AgriCulture: Uncertainties

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In a time of uncertainty, one certainty is that one’s feelings are going to ricochet all over the place. Mine certainly have been.

We all wonder what the world will look like in six months or a year, even though it’s nearly impossible to know. Will we be in a post COVID world or something more like John Ehrlichman’s “modified, limited hangout, er.., pandemic”? The future of New York City, the economic engine of this entire region, is in doubt. It is a metropolis built around office space, in a world in which the diminished relevance of office space has been revealed by the ability of so many to work at home. Other pillars of its economy are tourism, culture, and restaurants, all reliant most of the year on bringing masses of people together indoors, when both public health and the personal preferences of the millions at risk dictate avoiding just that.

Ayse
Who will care for Ayse, 12 years old and blind? Photograph by Mark Scherzer

Back in May, I wrote: “Whether what I’d call the pandexodus is temporary, and simply an expression of the privileged classes’ ability to seek safety and comfort in hard times, or permanent, in a way that will reshape the relationship between City and country in unforeseen ways, is the great question.” But I, whose self-image is closely tied to being a Gothamite, had no such uncertainty about my own future. I said “I will at the right time eagerly go back to the place I always thought of as the center of the universe.”

Now, approaching six months of full time residence on the farm in which I’m feeling very much at home, I’m not so sure. I’m wondering, seeing how effective we’ve all been working from home, whether my law practice needs a full New York office, or whether we could get by with just some allocated space in my apartment.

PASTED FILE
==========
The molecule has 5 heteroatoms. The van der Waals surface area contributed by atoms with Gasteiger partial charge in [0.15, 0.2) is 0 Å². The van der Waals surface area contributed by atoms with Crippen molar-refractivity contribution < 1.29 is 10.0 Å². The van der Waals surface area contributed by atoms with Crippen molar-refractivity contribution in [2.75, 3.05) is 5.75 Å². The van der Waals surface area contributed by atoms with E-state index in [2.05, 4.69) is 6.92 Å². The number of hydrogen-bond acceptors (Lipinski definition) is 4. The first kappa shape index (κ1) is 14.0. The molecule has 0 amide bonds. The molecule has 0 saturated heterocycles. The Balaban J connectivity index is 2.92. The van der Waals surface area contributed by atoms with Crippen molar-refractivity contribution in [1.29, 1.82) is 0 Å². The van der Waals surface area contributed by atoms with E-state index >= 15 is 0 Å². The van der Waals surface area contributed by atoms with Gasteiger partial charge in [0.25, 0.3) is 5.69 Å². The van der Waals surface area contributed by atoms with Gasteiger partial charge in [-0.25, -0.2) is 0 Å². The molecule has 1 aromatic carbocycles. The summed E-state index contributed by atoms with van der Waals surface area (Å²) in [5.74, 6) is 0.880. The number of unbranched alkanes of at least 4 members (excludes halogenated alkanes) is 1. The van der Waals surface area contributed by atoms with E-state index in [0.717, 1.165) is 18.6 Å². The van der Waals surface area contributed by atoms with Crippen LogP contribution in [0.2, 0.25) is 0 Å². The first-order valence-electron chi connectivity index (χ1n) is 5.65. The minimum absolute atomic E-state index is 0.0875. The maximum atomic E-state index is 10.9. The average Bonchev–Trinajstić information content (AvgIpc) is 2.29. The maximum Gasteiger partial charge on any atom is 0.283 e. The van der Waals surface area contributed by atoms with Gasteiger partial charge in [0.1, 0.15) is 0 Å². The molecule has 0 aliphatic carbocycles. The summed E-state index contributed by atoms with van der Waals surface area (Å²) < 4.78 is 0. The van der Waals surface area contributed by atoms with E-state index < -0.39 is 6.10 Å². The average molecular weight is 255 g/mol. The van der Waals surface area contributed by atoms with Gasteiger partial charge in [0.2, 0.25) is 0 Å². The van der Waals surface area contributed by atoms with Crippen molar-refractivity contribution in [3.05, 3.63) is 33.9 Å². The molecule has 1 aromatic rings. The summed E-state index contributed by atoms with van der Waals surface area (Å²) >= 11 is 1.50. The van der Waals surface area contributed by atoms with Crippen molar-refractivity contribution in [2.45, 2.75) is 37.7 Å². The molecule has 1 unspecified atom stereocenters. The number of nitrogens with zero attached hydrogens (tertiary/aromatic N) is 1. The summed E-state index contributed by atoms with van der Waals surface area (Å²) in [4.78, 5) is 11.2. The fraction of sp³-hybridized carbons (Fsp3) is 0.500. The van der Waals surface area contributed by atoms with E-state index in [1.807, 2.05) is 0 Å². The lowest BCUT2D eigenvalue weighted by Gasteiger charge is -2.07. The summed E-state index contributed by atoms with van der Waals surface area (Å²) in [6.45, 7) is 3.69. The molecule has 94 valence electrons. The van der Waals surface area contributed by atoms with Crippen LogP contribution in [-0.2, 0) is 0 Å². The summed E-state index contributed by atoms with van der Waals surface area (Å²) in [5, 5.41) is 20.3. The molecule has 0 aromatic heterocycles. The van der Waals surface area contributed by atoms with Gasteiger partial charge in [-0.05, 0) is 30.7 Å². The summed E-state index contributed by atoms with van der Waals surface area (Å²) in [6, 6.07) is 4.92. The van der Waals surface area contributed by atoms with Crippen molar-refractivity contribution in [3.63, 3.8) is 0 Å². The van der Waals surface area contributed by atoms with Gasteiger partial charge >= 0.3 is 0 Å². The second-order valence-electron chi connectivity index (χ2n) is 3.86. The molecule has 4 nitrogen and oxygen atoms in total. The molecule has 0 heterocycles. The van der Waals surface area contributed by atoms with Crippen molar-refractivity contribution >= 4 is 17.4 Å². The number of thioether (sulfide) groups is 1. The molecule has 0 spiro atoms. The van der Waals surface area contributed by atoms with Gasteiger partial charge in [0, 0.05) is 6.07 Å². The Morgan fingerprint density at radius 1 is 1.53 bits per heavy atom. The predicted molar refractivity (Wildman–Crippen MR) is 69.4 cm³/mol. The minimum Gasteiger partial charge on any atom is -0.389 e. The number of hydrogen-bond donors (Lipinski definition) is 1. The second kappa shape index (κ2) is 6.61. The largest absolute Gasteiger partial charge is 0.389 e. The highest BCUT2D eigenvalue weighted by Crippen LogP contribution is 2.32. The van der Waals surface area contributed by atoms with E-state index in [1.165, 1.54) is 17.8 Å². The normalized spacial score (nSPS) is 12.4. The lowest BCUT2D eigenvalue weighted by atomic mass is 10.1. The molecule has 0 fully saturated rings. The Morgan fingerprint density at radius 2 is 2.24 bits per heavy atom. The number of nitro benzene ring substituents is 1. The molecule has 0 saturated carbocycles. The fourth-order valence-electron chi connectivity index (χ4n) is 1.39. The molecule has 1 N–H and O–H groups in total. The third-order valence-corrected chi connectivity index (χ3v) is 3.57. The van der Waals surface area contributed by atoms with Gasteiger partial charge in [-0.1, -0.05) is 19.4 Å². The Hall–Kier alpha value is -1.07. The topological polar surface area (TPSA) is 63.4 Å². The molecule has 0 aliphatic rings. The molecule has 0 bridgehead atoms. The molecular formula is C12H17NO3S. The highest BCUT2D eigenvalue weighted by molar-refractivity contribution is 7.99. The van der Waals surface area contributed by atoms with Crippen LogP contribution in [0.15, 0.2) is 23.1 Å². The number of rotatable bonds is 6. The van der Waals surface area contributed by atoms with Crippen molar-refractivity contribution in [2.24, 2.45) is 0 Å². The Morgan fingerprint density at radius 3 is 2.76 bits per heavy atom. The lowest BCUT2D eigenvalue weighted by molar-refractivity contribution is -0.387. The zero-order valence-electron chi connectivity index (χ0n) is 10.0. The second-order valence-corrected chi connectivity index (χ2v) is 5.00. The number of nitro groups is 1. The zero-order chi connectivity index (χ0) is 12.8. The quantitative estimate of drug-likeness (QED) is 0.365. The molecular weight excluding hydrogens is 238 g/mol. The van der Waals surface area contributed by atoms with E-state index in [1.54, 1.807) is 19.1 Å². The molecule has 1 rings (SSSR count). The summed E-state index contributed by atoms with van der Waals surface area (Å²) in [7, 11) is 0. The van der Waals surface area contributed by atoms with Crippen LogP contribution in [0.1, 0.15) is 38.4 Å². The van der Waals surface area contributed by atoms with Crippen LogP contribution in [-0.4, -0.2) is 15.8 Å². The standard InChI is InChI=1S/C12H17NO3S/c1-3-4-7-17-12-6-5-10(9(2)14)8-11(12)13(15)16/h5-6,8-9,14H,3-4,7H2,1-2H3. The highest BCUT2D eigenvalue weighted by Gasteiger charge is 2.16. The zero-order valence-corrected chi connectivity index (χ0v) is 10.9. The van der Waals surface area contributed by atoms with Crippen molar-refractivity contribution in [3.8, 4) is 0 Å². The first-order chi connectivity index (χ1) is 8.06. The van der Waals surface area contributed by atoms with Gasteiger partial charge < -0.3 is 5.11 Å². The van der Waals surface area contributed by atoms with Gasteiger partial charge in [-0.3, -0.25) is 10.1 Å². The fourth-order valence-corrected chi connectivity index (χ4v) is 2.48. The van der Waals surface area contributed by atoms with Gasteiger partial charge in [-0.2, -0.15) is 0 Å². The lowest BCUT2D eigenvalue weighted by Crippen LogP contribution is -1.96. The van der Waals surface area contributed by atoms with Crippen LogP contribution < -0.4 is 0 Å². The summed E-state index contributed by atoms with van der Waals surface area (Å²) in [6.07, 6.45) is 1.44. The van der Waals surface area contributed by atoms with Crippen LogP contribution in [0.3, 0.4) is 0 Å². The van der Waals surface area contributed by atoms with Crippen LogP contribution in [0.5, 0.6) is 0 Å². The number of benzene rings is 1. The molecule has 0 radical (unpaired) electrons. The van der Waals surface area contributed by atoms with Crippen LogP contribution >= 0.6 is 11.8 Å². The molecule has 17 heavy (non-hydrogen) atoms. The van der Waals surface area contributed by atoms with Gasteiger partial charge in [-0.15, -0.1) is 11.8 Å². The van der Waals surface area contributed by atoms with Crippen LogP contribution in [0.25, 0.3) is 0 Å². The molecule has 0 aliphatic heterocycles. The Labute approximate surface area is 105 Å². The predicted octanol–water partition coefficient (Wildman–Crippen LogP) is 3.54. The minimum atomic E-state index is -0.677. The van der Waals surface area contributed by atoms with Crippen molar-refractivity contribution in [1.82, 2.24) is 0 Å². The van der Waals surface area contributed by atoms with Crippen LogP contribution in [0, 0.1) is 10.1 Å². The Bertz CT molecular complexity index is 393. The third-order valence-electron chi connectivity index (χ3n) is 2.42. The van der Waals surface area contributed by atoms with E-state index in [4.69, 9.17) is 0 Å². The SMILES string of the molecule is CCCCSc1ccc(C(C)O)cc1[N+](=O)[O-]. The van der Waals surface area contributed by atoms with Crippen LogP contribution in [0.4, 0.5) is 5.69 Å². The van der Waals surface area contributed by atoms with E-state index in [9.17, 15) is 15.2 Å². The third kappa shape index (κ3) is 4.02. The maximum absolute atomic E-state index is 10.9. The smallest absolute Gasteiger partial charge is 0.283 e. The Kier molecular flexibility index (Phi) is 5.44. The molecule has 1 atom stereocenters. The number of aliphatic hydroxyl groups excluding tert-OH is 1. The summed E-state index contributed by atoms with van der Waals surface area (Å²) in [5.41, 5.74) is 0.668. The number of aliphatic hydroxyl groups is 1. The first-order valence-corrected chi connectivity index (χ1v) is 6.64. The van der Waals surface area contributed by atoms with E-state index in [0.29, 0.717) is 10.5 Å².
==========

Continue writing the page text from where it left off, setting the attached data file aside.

Further, given how much I’ve reveled in the enjoyable daily component of outdoor physical labor the farm provides, I’m wondering whether I would be as happy, even post-COVID, returning to City life four days a week. I know I would miss the ability to be on top of weeding the vegetables and fighting back the descent of the perennial gardens into chaos. I would worry about Ayşe, our 12 year old blind ewe, who repeatedly loses track of the rest of the flock and requires rescue to rejoin them. The farm has dozens of these constant attention needs, and suffers from absentee supervision.

If I could somehow avoid carrying the cost of both office and apartment, would I thereby put my financial life on a far more solid footing as we face uncertain times? If both the practical benefits of a physical base and the psychological benefits of City life are seeming so much less important, should I fundamentally re-order my life?

My uncertainty has been compounded by the state of my transition plans for the farm. The week before last, I got an email from the lovely young couple with the vegetable CSA who I had lined up to move their operation here and assume stewardship of the land at the end of this year. They backed out. The uncertainties of the COVID world had made them put a priority on certainty, which to them meant staying where they are a bit longer in the interest of buying their own land rather than committing to mine.

I was discouraged, but then I recalled an email inquiry I had received just three days before through the Columbia Land Conservancy’s farmer-landowner match program from another couple. They are moving here from Illinois so one of them can assume a job in an agricultural support and education agency. They want the other to operate a farm of about this size to feed themselves, generate additional income, and raise their daughters with the benefits of a farm and 4H upbringing. We met via Zoom. I liked them very much. Discussions have proceeded apace. Our views of what a farm should be are in sync.

Rock garden
Who will weed the rock garden? Photo by Mark Scherzer